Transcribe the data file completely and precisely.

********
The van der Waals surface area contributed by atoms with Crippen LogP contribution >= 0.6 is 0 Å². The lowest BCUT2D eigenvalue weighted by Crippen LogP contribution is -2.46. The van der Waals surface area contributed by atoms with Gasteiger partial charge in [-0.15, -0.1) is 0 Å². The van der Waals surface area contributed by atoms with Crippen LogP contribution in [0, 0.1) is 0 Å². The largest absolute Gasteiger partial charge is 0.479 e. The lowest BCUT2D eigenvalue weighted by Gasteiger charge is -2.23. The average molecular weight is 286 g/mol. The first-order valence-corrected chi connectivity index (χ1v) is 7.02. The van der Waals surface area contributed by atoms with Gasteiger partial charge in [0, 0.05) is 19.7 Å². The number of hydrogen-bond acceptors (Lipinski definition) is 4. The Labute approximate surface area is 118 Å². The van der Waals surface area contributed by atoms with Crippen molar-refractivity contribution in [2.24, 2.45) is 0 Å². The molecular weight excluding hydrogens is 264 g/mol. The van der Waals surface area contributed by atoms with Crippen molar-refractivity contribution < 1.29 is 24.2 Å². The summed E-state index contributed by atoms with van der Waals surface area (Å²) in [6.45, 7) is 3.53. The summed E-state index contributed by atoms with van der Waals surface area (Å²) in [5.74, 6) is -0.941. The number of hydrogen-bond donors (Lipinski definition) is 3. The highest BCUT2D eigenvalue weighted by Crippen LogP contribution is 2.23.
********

The van der Waals surface area contributed by atoms with Crippen LogP contribution >= 0.6 is 0 Å². The lowest BCUT2D eigenvalue weighted by Crippen LogP contribution is -2.46. The van der Waals surface area contributed by atoms with Gasteiger partial charge in [-0.15, -0.1) is 0 Å². The van der Waals surface area contributed by atoms with Crippen LogP contribution in [0, 0.1) is 0 Å². The largest absolute Gasteiger partial charge is 0.479 e. The lowest BCUT2D eigenvalue weighted by Gasteiger charge is -2.23. The average molecular weight is 286 g/mol. The first-order valence-corrected chi connectivity index (χ1v) is 7.02. The van der Waals surface area contributed by atoms with Gasteiger partial charge in [0, 0.05) is 19.7 Å². The number of hydrogen-bond acceptors (Lipinski definition) is 4. The Labute approximate surface area is 118 Å². The van der Waals surface area contributed by atoms with Crippen molar-refractivity contribution in [2.24, 2.45) is 0 Å². The molecular weight excluding hydrogens is 264 g/mol. The van der Waals surface area contributed by atoms with Crippen molar-refractivity contribution < 1.29 is 24.2 Å². The summed E-state index contributed by atoms with van der Waals surface area (Å²) in [6.45, 7) is 3.53. The summed E-state index contributed by atoms with van der Waals surface area (Å²) in [5.74, 6) is -0.941. The number of hydrogen-bond donors (Lipinski definition) is 3. The highest BCUT2D eigenvalue weighted by Crippen LogP contribution is 2.23.